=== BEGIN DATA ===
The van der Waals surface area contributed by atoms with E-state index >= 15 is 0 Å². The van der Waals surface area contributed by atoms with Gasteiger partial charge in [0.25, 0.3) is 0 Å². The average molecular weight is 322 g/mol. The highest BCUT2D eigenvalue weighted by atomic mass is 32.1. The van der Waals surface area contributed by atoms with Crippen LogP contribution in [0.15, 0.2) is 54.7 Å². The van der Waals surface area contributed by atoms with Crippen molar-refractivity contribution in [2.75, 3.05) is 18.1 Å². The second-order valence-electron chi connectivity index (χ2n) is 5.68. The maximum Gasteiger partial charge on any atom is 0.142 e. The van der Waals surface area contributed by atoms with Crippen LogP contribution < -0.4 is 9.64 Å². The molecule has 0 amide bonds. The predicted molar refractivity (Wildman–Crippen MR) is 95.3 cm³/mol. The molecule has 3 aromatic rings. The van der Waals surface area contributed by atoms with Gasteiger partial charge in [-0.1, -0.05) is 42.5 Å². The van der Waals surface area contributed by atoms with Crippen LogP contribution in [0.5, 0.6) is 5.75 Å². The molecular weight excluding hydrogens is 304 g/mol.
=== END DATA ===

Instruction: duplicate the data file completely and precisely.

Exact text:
The van der Waals surface area contributed by atoms with E-state index >= 15 is 0 Å². The van der Waals surface area contributed by atoms with Gasteiger partial charge in [0.25, 0.3) is 0 Å². The average molecular weight is 322 g/mol. The highest BCUT2D eigenvalue weighted by atomic mass is 32.1. The van der Waals surface area contributed by atoms with Crippen LogP contribution in [0.15, 0.2) is 54.7 Å². The van der Waals surface area contributed by atoms with Crippen molar-refractivity contribution in [2.75, 3.05) is 18.1 Å². The second-order valence-electron chi connectivity index (χ2n) is 5.68. The maximum Gasteiger partial charge on any atom is 0.142 e. The van der Waals surface area contributed by atoms with Crippen LogP contribution < -0.4 is 9.64 Å². The molecule has 0 amide bonds. The predicted molar refractivity (Wildman–Crippen MR) is 95.3 cm³/mol. The molecule has 3 aromatic rings. The van der Waals surface area contributed by atoms with Gasteiger partial charge in [-0.1, -0.05) is 42.5 Å². The van der Waals surface area contributed by atoms with Crippen LogP contribution in [0.5, 0.6) is 5.75 Å². The molecular weight excluding hydrogens is 304 g/mol.